As well as the above you cannot join part 2 of this trial if you have had
This is an international phase 1/2 trial. The researchers need 15 people to join the phase 1 part and 84 people to join the phase 2 part.
In the phase 1 part everyone will have LJM716 and BYL719. The first few people taking part will have a low dose of LJM716 and BYL719. If they don’t have any serious side effects, the next few people will have a higher dose. And so on, until they find the best dose to give. This is called a dose escalation study.
The phase 2 part is a randomised trial. The people taking part are put into treatment groups by a computer. Neither you nor your doctor will be able to decide which group you are in.
- People in group 1 will have LJM716 and BYL719
- People in group 2 it will be their doctor’s choice
You have LJM716 as an injection into a vein once a week. You have it over 2 hours. BYL719 are capsules. You take them every day.
For people in group 2 your doctor can choose to give you one of the following chemotherapy drugs
You have these drugs as an injection into a vein. Your doctor will talk to you about which is the best for you and how often you have it.
You continue treatment as long as it is helping you and the side effects aren’t too bad.
If you agree to take part in this study, the researchers will ask for a sample of your cancer that was removed when you had surgery or a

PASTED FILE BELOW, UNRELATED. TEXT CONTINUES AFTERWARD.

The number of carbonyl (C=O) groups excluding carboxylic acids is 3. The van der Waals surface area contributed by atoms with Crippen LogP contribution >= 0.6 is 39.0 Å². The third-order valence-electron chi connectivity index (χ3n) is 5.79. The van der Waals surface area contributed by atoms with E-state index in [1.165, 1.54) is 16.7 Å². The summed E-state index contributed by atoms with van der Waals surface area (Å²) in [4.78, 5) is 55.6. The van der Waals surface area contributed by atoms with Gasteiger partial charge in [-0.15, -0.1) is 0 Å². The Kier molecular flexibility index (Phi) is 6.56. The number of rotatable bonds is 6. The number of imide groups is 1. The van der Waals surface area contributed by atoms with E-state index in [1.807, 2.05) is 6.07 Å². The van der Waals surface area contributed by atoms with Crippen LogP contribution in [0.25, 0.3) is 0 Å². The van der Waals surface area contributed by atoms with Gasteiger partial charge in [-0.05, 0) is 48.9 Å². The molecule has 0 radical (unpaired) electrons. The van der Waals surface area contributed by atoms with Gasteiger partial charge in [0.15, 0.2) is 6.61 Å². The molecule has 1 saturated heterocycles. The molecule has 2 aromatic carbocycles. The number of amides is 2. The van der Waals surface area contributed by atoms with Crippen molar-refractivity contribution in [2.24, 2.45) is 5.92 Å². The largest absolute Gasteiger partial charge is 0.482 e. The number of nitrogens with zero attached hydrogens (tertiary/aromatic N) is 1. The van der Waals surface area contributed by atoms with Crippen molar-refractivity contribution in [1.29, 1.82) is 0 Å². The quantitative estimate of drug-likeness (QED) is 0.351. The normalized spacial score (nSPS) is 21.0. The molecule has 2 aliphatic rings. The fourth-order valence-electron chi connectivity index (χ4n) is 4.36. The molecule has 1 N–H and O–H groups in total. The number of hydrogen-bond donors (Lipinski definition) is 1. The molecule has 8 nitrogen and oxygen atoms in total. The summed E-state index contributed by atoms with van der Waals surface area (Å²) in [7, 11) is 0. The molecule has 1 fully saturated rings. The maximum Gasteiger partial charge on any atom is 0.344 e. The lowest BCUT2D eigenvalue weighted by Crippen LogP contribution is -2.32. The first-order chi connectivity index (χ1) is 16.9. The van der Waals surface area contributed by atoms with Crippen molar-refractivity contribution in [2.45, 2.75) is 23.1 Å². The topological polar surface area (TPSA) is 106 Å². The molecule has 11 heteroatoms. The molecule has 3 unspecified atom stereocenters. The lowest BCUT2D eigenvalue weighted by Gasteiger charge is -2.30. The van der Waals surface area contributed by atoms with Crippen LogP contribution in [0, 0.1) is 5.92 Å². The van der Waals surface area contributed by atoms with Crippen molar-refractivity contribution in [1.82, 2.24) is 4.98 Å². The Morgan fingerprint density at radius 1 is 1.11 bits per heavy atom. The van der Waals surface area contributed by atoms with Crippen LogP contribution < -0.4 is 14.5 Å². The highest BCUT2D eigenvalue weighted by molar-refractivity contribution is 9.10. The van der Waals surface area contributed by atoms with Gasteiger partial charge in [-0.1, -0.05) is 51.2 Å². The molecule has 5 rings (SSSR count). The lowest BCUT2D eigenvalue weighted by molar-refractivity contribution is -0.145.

The research team will ask people having LJM716 and BYL719 for some extra blood samples during their treatment. They will use these samples to find out about what happens to LJM716 and BYL719 in the body. They will also look for substances (biomarkers) in the blood to find out how the treatment is working.
You see the doctor to have some tests before taking part in this trial. These tests include
- A physical examination
- Blood tests
- Heart trace (
- Heart scan (
- CT scan or MRI scan
- Bone scan (if needed)
- Eye examination (for people having LJM716 and BYL719)
You see the doctor once a week for the first 6 weeks of treatment. Each time you have a physical examination, blood tests and heart trace. You then see the doctor every 3 weeks for the same tests. You have a CT scan or MRI scan every 6 weeks.
After stopping treatment you see the doctor within 2 weeks for the same tests you had at the start. The researchers will then contact you a month afterwards to see how you are.
Both LJM716 and BYL719 are new drugs and there may be side effects we don’t know about yet. The most common side effects of LJM716 reported so far include
- Loss of appetite
- Low levels of potassium and magnesium in your blood
- Feeling or being sick
The most common side effects of BYL719 reported so far include
- Tummy (stomach) pain
- Skin rash, redness and thinning of the skin
- Excessive wind (flatulence)
- High levels of sugar in the blood
- High blood pressure
- Increased possibility of bruising
- Changes to the way your liver works
- Feeling or being sick
We have information about the side effects of
Your doctor will talk to you about the possible side effects of your treatment before you agree to take part in this trial.
How to join a clinical trial
Please note: In order to join a trial you will need to discuss it with your doctor, unless otherwise specified.
Dr Was Mansoor
Experimental Cancer Medicine Centre (ECMC)
NIHR Clinical Research Network: Cancer